America's Cup- AC45 suffers wing damage in high winds
by Jane Eagleson, Americascup.com on 1 Feb 2011
There were heavy conditions on the Hauraki Gulf on Monday and many of the city’s boating community were out on the water for the Oceanbridge Anniversary Day Regatta, an annual tradition that dates back to 1840 - older than the America's Cup itself.
AC45 trials in winds gusting to 35kts - Anniversary day - Round Rangitoto Island ACEA - Photo Gilles Martin-Raget http://photo.americascup.com/
Given the opportunity to push the limits, the AC45 test crew put the boat through its paces in the strongest breeze to date.
'It was big breeze today – a good day for us,' said Matt Mason. 'We pressed the boat as hard as we have so a real good test for it.
'We put the bow in a couple of times at 30 knots and loaded everything up. We were on our toes the whole time and it was great for the boat and the crew to come out of it relatively unscathed.'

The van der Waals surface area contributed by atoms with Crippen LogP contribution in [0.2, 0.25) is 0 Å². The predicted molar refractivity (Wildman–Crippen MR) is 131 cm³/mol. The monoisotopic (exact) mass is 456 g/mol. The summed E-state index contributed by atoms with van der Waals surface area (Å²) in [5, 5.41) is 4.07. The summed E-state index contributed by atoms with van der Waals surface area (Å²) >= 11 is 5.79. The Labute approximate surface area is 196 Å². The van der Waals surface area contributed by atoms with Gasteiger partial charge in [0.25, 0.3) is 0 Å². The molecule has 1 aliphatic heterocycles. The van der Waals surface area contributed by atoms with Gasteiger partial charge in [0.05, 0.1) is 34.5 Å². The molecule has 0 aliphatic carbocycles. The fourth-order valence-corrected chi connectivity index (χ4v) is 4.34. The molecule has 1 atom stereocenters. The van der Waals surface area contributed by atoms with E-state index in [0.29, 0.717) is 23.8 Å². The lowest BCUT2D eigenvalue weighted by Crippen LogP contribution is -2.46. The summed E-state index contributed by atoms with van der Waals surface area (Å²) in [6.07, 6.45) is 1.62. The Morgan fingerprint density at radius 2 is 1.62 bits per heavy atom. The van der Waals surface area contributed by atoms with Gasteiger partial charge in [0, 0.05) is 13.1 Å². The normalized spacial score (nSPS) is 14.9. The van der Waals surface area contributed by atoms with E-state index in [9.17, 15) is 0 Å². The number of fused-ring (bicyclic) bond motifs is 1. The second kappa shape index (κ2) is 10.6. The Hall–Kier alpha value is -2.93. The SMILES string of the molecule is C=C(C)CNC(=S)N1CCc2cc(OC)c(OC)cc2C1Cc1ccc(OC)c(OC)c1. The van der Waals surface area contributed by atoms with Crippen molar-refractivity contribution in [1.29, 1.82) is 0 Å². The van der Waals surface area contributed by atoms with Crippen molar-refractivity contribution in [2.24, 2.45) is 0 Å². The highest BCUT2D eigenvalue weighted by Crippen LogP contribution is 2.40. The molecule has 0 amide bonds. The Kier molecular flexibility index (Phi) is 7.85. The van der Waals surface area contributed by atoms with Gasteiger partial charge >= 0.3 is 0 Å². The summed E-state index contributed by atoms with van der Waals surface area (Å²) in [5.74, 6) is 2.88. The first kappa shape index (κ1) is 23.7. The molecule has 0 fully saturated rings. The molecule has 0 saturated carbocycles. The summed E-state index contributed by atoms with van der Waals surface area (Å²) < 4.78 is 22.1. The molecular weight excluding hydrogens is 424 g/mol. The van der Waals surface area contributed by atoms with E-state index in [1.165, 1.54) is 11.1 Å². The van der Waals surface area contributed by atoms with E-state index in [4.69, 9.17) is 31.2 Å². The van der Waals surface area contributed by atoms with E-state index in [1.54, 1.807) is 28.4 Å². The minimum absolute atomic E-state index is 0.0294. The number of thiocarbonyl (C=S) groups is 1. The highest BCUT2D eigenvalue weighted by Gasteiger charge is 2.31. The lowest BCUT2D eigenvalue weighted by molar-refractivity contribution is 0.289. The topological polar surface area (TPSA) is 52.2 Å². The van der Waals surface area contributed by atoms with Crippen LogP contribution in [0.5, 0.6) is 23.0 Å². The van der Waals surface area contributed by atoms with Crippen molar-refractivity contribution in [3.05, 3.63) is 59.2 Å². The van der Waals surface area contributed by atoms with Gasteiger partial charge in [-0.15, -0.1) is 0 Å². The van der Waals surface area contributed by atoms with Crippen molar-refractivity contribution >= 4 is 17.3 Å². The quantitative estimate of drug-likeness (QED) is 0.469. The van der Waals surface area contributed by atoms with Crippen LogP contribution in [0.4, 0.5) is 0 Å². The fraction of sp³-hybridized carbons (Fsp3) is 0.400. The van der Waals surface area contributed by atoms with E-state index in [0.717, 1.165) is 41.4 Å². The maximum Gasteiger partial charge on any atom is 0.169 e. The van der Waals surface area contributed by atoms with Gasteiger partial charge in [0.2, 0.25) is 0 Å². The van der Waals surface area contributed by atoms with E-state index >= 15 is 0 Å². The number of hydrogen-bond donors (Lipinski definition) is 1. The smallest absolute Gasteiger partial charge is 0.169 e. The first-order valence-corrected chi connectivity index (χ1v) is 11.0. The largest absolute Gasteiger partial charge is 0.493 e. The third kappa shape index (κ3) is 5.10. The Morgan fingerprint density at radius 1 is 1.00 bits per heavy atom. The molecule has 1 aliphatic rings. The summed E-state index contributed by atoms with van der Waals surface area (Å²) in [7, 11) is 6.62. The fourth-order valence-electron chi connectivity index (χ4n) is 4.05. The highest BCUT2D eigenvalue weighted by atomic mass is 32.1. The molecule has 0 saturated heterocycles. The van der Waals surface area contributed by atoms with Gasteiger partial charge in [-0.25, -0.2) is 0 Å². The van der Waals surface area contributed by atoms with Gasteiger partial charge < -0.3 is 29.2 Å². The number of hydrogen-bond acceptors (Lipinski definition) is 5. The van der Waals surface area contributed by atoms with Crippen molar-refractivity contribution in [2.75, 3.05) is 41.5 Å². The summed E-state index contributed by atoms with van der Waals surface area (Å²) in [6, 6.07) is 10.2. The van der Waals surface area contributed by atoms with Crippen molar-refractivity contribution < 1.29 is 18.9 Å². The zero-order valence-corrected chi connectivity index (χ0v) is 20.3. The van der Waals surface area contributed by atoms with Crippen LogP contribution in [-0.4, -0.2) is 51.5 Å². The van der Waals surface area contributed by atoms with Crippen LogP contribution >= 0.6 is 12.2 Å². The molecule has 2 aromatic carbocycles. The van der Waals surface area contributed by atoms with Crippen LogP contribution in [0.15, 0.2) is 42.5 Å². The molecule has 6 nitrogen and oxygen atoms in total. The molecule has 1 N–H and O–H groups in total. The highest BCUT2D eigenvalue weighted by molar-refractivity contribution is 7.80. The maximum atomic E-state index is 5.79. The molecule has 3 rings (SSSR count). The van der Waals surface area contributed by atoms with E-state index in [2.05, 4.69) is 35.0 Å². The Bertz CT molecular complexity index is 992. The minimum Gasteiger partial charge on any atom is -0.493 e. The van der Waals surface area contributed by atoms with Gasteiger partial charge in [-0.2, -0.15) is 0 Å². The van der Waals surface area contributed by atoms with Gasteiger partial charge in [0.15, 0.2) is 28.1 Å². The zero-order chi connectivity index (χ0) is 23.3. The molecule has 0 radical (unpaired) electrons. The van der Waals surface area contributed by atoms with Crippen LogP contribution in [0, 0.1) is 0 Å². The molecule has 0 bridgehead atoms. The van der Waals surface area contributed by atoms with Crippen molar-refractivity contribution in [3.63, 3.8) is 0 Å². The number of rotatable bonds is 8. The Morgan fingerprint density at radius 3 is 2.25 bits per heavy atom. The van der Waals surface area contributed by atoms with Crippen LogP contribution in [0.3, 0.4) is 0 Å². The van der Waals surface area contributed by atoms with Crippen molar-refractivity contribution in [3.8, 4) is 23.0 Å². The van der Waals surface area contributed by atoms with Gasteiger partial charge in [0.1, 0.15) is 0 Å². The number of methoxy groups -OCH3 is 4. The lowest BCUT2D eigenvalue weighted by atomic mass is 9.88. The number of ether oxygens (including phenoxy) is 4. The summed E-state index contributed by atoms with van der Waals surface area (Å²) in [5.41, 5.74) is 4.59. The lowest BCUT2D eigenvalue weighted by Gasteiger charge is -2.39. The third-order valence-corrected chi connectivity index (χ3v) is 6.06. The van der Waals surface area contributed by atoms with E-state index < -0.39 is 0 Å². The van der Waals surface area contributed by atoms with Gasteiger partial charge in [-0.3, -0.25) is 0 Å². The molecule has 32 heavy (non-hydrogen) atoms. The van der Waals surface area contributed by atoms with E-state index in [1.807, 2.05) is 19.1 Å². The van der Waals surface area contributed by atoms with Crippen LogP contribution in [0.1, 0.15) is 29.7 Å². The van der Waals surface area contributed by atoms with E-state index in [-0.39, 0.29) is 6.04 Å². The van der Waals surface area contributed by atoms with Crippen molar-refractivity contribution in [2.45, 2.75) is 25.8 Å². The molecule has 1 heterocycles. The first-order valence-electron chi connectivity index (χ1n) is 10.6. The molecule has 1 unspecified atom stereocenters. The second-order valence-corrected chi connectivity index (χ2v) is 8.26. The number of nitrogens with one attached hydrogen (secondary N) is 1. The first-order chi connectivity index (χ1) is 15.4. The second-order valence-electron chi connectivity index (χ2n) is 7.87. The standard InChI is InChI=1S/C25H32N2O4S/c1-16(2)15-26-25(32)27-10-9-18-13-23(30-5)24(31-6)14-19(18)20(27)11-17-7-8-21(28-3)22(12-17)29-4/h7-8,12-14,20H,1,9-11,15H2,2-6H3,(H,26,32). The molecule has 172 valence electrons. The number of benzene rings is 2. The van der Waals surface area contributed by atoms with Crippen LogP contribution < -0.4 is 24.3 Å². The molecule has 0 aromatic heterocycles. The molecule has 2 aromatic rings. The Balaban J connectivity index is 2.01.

The boat received some minor damage to the trailing edge of the wing in the first gybe of the day out of the Viaduct Harbour but nothing to get in the way of a 30-mile sail in up to 30 knots as the crew opted for a circumnavigation of the iconic Rangitoto Island.
Skipper Jimmy Spithill said sailing in 25-30 knots of wind speed was, 'a hell of a test for the boat. We were right on the edge.'
ACRM boat captain Troy Tindill was happy to see the shore support crew handle the craning out of the boat in 30 knots. 'It was good to know we can manage the boat at these upper limits.'
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